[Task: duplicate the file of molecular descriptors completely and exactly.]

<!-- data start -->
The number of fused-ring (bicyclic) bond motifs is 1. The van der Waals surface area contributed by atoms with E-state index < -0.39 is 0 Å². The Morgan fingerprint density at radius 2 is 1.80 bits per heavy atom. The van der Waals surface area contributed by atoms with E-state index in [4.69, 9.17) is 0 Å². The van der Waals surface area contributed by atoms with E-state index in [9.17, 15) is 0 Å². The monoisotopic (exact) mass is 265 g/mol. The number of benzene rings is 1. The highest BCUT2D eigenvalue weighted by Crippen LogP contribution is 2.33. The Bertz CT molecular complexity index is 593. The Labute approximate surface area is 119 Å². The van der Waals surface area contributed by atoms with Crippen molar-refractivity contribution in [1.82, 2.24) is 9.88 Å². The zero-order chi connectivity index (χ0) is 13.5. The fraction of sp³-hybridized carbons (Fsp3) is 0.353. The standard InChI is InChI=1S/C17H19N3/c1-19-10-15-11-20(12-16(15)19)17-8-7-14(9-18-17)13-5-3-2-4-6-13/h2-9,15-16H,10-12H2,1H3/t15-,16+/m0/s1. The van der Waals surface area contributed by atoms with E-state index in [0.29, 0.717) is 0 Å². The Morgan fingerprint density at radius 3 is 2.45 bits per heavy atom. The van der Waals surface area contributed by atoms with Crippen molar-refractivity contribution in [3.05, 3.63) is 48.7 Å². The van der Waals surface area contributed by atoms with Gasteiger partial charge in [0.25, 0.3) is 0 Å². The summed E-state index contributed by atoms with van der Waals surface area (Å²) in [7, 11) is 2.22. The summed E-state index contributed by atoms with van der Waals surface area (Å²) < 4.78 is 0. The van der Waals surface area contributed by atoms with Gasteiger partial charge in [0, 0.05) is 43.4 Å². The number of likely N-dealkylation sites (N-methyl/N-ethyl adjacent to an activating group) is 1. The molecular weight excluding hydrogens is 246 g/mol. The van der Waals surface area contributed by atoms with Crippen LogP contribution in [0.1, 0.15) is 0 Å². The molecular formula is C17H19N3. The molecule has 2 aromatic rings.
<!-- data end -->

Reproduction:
The number of fused-ring (bicyclic) bond motifs is 1. The van der Waals surface area contributed by atoms with E-state index < -0.39 is 0 Å². The Morgan fingerprint density at radius 2 is 1.80 bits per heavy atom. The van der Waals surface area contributed by atoms with E-state index in [4.69, 9.17) is 0 Å². The van der Waals surface area contributed by atoms with E-state index in [9.17, 15) is 0 Å². The monoisotopic (exact) mass is 265 g/mol. The number of benzene rings is 1. The highest BCUT2D eigenvalue weighted by Crippen LogP contribution is 2.33. The Bertz CT molecular complexity index is 593. The Labute approximate surface area is 119 Å². The van der Waals surface area contributed by atoms with Crippen molar-refractivity contribution in [1.82, 2.24) is 9.88 Å². The zero-order chi connectivity index (χ0) is 13.5. The fraction of sp³-hybridized carbons (Fsp3) is 0.353. The standard InChI is InChI=1S/C17H19N3/c1-19-10-15-11-20(12-16(15)19)17-8-7-14(9-18-17)13-5-3-2-4-6-13/h2-9,15-16H,10-12H2,1H3/t15-,16+/m0/s1. The van der Waals surface area contributed by atoms with E-state index in [0.29, 0.717) is 0 Å². The Morgan fingerprint density at radius 3 is 2.45 bits per heavy atom. The van der Waals surface area contributed by atoms with Crippen molar-refractivity contribution in [3.05, 3.63) is 48.7 Å². The van der Waals surface area contributed by atoms with Gasteiger partial charge in [0.25, 0.3) is 0 Å². The summed E-state index contributed by atoms with van der Waals surface area (Å²) in [7, 11) is 2.22. The summed E-state index contributed by atoms with van der Waals surface area (Å²) < 4.78 is 0. The van der Waals surface area contributed by atoms with Gasteiger partial charge in [0, 0.05) is 43.4 Å². The number of likely N-dealkylation sites (N-methyl/N-ethyl adjacent to an activating group) is 1. The molecular weight excluding hydrogens is 246 g/mol. The van der Waals surface area contributed by atoms with Crippen LogP contribution in [0.1, 0.15) is 0 Å². The molecular formula is C17H19N3. The molecule has 2 aromatic rings.